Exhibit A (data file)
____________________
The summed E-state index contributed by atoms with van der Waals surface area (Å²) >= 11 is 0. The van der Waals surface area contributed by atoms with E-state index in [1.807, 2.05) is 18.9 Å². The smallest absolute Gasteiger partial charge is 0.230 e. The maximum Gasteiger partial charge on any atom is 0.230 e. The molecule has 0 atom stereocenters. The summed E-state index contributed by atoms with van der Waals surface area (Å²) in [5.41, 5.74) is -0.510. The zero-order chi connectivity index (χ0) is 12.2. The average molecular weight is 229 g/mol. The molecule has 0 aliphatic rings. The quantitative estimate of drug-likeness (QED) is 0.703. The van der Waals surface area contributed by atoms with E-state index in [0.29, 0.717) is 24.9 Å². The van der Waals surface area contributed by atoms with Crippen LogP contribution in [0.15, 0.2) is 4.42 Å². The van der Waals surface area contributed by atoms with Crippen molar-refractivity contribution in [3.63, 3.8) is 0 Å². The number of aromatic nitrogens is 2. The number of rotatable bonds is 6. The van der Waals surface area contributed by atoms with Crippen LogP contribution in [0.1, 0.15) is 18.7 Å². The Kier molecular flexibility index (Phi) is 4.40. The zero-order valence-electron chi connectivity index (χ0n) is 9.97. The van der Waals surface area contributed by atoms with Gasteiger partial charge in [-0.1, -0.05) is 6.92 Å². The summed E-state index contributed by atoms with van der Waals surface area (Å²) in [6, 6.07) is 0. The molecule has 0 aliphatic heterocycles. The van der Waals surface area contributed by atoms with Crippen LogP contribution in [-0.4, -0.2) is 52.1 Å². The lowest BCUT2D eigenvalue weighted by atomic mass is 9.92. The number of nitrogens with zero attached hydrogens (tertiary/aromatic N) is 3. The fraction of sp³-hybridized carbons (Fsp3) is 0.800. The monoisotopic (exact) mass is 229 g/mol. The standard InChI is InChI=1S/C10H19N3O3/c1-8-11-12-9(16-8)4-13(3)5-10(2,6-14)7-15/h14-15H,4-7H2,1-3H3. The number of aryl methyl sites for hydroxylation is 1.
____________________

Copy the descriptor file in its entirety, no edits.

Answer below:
The summed E-state index contributed by atoms with van der Waals surface area (Å²) >= 11 is 0. The van der Waals surface area contributed by atoms with E-state index in [1.807, 2.05) is 18.9 Å². The smallest absolute Gasteiger partial charge is 0.230 e. The maximum Gasteiger partial charge on any atom is 0.230 e. The molecule has 0 atom stereocenters. The summed E-state index contributed by atoms with van der Waals surface area (Å²) in [5.41, 5.74) is -0.510. The zero-order chi connectivity index (χ0) is 12.2. The average molecular weight is 229 g/mol. The molecule has 0 aliphatic rings. The quantitative estimate of drug-likeness (QED) is 0.703. The van der Waals surface area contributed by atoms with E-state index in [0.29, 0.717) is 24.9 Å². The van der Waals surface area contributed by atoms with Crippen LogP contribution in [0.15, 0.2) is 4.42 Å². The van der Waals surface area contributed by atoms with Crippen molar-refractivity contribution in [3.63, 3.8) is 0 Å². The number of aromatic nitrogens is 2. The number of rotatable bonds is 6. The van der Waals surface area contributed by atoms with Crippen LogP contribution in [0.1, 0.15) is 18.7 Å². The Kier molecular flexibility index (Phi) is 4.40. The zero-order valence-electron chi connectivity index (χ0n) is 9.97. The van der Waals surface area contributed by atoms with Gasteiger partial charge in [-0.1, -0.05) is 6.92 Å². The summed E-state index contributed by atoms with van der Waals surface area (Å²) in [6, 6.07) is 0. The molecule has 0 aliphatic heterocycles. The van der Waals surface area contributed by atoms with Crippen LogP contribution in [-0.4, -0.2) is 52.1 Å². The lowest BCUT2D eigenvalue weighted by atomic mass is 9.92. The number of nitrogens with zero attached hydrogens (tertiary/aromatic N) is 3. The fraction of sp³-hybridized carbons (Fsp3) is 0.800. The monoisotopic (exact) mass is 229 g/mol. The standard InChI is InChI=1S/C10H19N3O3/c1-8-11-12-9(16-8)4-13(3)5-10(2,6-14)7-15/h14-15H,4-7H2,1-3H3. The number of aryl methyl sites for hydroxylation is 1.